I’m looking forward to meeting you all at Rural Vermont’s Annual Celebration on Wed. May 16th, 6:30-9:00PM at The Wilder Center in Wilder (just north of WRJ). What could be more fun and hopeful than gathering with old and new friends, enjoying  good food and music, winning prizes and talking about how we’re going to grow a culture of Vermonters Feeding Vermonters?

See you soon!

Andrea Stander
Rural Vermont Director

  Event

PLEASE JOIN US FOR:

Rural Vermont’s Annual Celebration

>>> LAST MINUTE DETAILS!! <<<
Wednesday, May 16th, 2012

6:30 – 9 pm
The Wilder Center, 2087 Hartford Ave. (Route 5)
WILDER (just north of WRJ, off I91)
FREE for RV members
$5-$10 sliding scale for everyone else
Special drawing for a gift certificate to the Hunger Mt Co-op in Montpelier! Be entered to win if you’re a member who brings a non-member friend OR if you become a member (or renew) at the event!
with featured speaker, farmer, author and Rural VT Board member
BEN HEWITT
“The Future is in the Dirt:
Growing the Culture of Vermonters Feeding Vermonters”
In less than a week, we will gather at the Wilder Center for a lively and lovely night to celebrate the work we’ve accomplished in the last year, look ahead to another year of progress, and enjoy the company of friends from near and far. We look forward to sharing good food and drink, great conversation, and a memorable evening with you all.

This year, we are thrilled to announce that Will Allen of Cedar Circle Farm will be the recipient of the Jack Starr award. Will is being honored for his dedication, vision, and energy in support of this year’s GMO labeling bill. Come and help us celebrate Will!

Want to earn yourself some free raffle tickets? Help us sell “FARM FRESH FIVE” raffle tickets before the event, and for every 5 you sell, we’ll give you one! For more info and to get started, email Shelby.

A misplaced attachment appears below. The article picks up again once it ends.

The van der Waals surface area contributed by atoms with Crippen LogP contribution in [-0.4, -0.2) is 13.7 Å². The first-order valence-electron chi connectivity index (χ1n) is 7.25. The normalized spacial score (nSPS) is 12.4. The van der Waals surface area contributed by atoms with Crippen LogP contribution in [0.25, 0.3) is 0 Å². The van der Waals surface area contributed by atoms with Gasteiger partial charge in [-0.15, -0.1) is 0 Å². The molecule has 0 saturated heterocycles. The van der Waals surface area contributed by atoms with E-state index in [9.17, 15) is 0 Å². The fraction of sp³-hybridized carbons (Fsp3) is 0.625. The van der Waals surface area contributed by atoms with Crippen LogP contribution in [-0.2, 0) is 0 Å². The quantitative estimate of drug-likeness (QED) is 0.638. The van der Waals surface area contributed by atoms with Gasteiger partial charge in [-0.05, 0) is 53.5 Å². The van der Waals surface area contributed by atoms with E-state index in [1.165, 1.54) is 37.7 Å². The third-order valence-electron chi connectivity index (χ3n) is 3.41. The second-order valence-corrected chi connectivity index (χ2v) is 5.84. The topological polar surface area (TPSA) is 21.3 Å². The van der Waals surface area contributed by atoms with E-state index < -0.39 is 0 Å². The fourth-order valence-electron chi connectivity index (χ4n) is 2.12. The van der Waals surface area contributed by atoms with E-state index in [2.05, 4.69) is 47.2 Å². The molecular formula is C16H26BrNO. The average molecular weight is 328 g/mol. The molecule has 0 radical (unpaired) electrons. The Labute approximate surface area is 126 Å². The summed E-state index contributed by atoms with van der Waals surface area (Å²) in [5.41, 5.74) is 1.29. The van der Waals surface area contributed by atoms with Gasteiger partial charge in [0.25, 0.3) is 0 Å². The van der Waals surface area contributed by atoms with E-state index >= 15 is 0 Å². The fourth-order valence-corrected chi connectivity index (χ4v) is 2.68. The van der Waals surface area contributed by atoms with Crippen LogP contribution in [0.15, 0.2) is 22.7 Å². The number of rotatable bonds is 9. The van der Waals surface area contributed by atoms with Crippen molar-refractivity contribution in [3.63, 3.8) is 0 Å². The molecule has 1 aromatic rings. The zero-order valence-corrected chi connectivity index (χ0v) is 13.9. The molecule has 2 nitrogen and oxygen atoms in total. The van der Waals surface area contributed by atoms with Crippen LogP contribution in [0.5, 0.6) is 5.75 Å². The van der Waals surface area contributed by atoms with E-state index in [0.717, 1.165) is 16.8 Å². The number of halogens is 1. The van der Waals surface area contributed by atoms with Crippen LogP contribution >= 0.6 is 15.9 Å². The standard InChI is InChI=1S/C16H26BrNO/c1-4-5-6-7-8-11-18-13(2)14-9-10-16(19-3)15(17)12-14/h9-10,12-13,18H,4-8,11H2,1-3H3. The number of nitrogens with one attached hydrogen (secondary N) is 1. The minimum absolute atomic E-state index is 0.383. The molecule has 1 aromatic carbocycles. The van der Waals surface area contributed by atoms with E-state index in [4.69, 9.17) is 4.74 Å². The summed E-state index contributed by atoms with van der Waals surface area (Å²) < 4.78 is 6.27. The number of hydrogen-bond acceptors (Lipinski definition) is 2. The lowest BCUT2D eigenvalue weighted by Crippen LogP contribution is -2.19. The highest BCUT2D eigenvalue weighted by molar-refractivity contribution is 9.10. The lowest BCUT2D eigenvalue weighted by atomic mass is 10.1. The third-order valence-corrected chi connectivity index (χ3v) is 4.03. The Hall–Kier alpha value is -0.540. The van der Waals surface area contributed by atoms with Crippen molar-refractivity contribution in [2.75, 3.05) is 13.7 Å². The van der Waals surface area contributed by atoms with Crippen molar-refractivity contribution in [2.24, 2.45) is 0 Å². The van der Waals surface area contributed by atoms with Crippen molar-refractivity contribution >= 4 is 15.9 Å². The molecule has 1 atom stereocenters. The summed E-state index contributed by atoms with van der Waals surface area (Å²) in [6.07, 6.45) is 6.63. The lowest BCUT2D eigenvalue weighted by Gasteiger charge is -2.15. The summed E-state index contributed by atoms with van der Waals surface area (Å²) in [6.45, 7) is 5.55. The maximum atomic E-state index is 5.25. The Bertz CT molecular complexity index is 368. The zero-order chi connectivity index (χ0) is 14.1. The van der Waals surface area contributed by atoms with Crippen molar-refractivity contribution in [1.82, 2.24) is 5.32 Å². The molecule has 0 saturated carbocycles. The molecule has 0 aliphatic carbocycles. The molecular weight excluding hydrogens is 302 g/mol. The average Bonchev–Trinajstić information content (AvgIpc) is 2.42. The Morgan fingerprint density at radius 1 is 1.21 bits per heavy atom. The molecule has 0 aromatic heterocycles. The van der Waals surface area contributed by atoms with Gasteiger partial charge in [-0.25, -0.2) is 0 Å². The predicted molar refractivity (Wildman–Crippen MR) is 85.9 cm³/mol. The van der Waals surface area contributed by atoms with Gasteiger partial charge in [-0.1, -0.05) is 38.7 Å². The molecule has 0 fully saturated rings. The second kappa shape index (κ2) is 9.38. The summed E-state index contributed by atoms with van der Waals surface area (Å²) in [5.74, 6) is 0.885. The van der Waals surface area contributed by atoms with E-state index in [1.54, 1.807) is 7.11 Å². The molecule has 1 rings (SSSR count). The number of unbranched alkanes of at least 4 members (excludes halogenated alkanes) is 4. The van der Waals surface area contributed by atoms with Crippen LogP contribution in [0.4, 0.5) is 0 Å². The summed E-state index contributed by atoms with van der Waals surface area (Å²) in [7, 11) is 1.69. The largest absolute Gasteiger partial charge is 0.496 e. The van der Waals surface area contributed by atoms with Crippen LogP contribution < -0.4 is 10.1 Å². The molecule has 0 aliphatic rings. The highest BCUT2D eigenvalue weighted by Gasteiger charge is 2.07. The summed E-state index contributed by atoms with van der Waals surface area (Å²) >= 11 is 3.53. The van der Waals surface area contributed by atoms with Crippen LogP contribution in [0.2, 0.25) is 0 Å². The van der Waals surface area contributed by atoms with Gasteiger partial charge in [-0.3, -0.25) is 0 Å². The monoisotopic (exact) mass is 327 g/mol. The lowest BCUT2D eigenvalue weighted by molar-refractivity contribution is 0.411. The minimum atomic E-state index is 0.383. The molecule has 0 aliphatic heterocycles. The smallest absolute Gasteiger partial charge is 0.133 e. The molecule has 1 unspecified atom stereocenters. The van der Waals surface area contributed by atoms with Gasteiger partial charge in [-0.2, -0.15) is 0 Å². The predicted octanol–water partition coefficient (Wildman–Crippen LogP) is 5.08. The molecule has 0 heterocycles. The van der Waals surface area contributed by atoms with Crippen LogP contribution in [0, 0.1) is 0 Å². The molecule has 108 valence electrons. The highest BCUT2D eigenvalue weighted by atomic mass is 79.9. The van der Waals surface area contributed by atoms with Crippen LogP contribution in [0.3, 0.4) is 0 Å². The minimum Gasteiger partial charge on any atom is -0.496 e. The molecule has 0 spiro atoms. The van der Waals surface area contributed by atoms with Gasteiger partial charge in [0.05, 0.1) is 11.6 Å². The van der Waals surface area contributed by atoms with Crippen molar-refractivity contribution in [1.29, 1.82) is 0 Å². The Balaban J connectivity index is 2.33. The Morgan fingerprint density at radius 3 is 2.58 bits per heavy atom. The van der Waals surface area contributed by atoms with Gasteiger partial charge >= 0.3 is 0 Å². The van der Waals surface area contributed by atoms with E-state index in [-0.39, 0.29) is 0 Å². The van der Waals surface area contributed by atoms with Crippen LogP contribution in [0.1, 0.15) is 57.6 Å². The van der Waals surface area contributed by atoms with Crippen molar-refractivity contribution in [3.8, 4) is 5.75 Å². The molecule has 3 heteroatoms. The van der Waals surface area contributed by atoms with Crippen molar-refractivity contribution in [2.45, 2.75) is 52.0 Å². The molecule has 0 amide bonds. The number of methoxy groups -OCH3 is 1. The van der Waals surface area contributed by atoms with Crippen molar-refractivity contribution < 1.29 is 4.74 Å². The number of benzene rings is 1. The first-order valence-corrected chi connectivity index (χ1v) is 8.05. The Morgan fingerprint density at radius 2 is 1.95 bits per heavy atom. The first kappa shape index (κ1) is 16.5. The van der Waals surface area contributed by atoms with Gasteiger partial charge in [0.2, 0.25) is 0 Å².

Directions: From I-91 North or South, take Exit 5 toward Route 5/Wilder. Follow signs to Route 5 North (Hartford Ave.). Turn onto Route 5 North, and travel a little under a mile to the Wilder Center on the right. It is located at the corner of Route 5 and Gillette Street in the Wilder Village Historic District in the town of Hartford, Vermont.
Parking: Park in the Dataman parking lot, located on the left-hand side (coming from the Interstate), just before the Wilder Center. This lot is a very short walk from the Wilder Center. For those who need onsite parking, there is a very limited number of spots available at the Wilder Center. NOTE: Please carpool if you can! And if you need help arranging carpools, email Robb.
To bring: a finger food potluck item, place setting, $$, and all your friends, family, and neighbors!

All the details about Rural Vermont’s Annual Celebration can be found  here.  See you there!

dairy

Beyond Milk: Raw Dairy Processing
Cottage Cheese & Yogurt Panna Cotta  

with Margaret Osha at Turkey Hill Farm, Randolph Center
Wed, May 23rd, 1-4 pm

$20-$40 sliding scale
portion of proceeds to benefit Rural Vermont

Join Rural Vermont and Margaret Osha for an introductory dairy processing class that will demonstrate how easy and versatile cottage cheese can be, as well as how simple it is to make elegant, luscious yogurt panna cotta .

For more info or to register, click here, email Shelby or call 223-7222.
HempEvent

Celebrate Hemp History Week
Cultivating Economic Prosperity Through Hemp

June 6 at 7pm-9pm

Addison County Regional Planning Commission Office

14 Seminary St., Middlebury, VT

Rural Vermont is hosting a special presentation by Netaka White of the Vermont Sustainable Jobs Fund for Hemp History Week 2012

For more details, click here, contact Robb or call 223-7222
SallyFallon

Sally Fallon Morell is coming to Vermont – June 7-9
Rural Vermont is proud to co-sponsor, with Shelburne Farms and many other great organizations, a 3-day visit by the author of “Nourishing Traditions” and one of the country’s foremost proponents of the benefits of raw milk.

All events are free and open to the public, thanks to the generous support of the The Forrest C. and Frances H. Lattner Foundation.

You can see all the details on our website.
FarmerFilmUPDATE on “You Wanted to Be a Farmer” Film Screenings